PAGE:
KWAME HOLMAN: Both Barack Obama and Hillary Clinton converged on the Portland area today in advance of Oregon’s May 20th primary.
Obama discussed the economy with workers at a software and technology company in suburban Beaverton. But one employee veered off-topic and asked Obama if he would consider asking Hillary Clinton to be his running mate.
SEN. BARACK OBAMA (D), Illinois: Were you put up to that by one of those reporters back there?
SEN. BARACK OBAMA: Did you guys get to him? Who was that? Well, you know, I said on Brian Williams yesterday, and I would repeat, I have not won this nomination yet. I think it would be presumptuous of me to suggest that she’s going to be my running mate when we’re still actively running.
KWAME HOLMAN: Clinton’s event took place at a children’s hospital in Portland, where she compared her health care plan to Obama’s.
SEN. HILLARY CLINTON (D), New York: You have to have a seamless health care system which covers every single person. My plan does; my opponent’s plan doesn’t.
There are 600,000 uninsured Oregonians. Under my plan, everyone would have insurance. Under his plan, at least 220,000 would still be left uninsured. This is a big difference in this campaign.
KWAME HOLMAN: Obama picked up the support of nine more super-delegates today, including three members of Congress, Oregon’s Peter DeFazio; New Jersey’s Donald Payne, originally a Clinton supporter; and Hawaii’s Mazie Hirono.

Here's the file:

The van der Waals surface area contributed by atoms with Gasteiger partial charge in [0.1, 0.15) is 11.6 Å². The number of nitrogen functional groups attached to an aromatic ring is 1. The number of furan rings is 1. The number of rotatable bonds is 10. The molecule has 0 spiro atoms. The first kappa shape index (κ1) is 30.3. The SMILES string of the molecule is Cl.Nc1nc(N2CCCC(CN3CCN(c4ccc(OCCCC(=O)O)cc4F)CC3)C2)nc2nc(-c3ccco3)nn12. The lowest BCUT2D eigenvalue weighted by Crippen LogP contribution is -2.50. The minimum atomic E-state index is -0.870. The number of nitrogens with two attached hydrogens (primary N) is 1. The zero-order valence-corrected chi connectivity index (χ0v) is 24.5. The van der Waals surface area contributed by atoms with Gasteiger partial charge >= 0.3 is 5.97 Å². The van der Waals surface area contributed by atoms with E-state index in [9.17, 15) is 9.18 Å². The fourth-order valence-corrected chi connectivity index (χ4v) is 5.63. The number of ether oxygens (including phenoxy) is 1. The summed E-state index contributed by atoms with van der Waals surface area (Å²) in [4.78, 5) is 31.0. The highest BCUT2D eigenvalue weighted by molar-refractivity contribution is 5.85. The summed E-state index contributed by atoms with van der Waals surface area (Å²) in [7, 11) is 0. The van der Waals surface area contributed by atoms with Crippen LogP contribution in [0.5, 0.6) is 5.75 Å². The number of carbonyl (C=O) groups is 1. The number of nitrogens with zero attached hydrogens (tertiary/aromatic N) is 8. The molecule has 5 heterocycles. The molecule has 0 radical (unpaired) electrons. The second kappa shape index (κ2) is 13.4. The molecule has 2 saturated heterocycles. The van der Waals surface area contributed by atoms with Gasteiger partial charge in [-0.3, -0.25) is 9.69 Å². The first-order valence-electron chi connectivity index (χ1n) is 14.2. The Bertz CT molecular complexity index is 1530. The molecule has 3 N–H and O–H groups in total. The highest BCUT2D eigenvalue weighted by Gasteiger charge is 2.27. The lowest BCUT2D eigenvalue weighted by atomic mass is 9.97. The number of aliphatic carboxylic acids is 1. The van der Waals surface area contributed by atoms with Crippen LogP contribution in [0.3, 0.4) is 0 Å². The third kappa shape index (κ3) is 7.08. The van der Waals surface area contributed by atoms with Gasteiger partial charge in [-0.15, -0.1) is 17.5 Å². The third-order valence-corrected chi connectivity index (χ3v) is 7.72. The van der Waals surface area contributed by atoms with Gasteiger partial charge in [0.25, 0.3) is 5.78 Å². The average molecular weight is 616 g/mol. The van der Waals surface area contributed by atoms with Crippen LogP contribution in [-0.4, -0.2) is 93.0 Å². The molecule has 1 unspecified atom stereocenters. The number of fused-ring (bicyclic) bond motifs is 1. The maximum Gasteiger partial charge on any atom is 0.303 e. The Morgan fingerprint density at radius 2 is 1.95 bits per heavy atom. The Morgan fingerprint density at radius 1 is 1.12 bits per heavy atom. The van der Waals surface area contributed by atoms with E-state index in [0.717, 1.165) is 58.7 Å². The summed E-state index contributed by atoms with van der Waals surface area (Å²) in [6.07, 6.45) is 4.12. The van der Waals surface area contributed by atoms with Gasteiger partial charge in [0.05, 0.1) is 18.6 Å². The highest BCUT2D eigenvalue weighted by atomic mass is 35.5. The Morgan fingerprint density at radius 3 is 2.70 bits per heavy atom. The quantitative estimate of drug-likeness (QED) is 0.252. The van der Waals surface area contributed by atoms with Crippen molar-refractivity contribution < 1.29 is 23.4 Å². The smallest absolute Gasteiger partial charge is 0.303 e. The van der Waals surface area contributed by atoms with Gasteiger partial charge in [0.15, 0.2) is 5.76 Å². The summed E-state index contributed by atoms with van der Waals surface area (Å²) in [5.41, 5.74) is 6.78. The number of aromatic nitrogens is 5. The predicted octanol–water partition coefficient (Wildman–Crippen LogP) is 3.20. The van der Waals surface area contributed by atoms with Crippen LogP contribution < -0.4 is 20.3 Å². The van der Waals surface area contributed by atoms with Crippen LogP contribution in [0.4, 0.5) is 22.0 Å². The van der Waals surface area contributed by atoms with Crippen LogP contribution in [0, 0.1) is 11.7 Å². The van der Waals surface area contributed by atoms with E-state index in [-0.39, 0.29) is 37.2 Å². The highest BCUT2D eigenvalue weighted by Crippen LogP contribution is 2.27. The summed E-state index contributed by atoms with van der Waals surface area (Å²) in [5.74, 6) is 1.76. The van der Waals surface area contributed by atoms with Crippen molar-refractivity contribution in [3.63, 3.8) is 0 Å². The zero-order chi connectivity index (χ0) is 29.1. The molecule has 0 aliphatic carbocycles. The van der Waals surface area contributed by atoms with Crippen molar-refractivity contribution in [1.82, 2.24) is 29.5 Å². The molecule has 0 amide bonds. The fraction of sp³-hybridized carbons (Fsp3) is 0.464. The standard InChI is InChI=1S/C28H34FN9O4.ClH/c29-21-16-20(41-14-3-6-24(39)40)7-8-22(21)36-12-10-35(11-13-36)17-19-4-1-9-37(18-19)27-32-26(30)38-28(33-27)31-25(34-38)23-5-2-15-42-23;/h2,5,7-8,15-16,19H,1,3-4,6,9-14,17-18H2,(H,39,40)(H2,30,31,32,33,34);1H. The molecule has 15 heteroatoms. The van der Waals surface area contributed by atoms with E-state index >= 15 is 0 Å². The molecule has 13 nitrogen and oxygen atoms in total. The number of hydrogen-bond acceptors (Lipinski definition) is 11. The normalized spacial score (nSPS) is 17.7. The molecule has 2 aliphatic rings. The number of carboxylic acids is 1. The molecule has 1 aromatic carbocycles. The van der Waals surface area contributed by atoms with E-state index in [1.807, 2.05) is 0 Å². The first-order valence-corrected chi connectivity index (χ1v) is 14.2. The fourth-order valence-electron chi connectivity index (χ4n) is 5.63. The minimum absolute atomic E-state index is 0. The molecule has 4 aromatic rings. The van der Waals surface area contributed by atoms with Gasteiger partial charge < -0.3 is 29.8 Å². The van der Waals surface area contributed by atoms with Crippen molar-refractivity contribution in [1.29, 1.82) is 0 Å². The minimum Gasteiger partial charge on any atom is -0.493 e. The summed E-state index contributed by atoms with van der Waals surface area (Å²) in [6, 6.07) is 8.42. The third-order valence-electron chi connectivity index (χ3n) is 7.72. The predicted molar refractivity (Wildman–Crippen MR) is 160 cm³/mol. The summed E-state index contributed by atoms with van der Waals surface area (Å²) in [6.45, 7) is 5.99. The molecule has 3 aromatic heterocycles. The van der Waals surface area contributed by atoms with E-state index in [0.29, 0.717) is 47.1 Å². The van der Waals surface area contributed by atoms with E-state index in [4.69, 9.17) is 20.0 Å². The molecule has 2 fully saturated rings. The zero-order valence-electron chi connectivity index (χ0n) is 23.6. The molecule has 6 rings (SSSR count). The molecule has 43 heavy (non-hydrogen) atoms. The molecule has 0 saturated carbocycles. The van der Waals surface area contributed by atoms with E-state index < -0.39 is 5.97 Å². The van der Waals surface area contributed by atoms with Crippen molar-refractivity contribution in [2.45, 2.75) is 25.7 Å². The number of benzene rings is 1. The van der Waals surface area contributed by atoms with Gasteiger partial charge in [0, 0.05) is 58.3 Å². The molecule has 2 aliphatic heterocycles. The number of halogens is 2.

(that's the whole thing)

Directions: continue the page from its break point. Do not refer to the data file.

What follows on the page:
Clinton added Pennsylvania super-delegate Chris Carney, whose congressional district she won during the state’s April primary.
According to the Associated Press, Obama’s lead over Clinton in the overall delegate count, pledged and super-delegates combined, is 157.
But today, amid all the delegate movement, Rahm Emanuel, a member of the House Democratic leadership, wasn’t yet ready to call the race over.
REP. RAHM EMANUEL (D), Illinois: At this point, Barack is the presumptive nominee, at this point. But let me just finish this thing. Hillary can’t win, but something could happen that could affect — that Barack could lose the nomination. That’s really where you are at this point.
KWAME HOLMAN: Meanwhile, Republican John McCain toured the Liberty Science Center in Jersey City, New Jersey, this morning. During the visit, he was asked to respond to Obama’s comments that McCain had “lost his bearings” for suggesting the Islamic militant group Hamas preferred Obama for president.
RALLY ATTENDEE: Do you take offense to Obama’s comment that you’re, quote, “losing your bearings”? And the bigger issue…
SEN. JOHN MCCAIN (R), Arizona: I ignore it. I don’t take offense to it.
RALLY ATTENDEE: Do you feel that your age is a legitimate issue in this campaign?
SEN. JOHN MCCAIN: Every issue that the American people want to be an issue and it’s part of their discussions, it’s fine with me.
KWAME HOLMAN: Meanwhile, the Washington Post reported today that, in 2005, McCain helped push through Congress a federal land deal which former McCain staff members lobbied to get approved.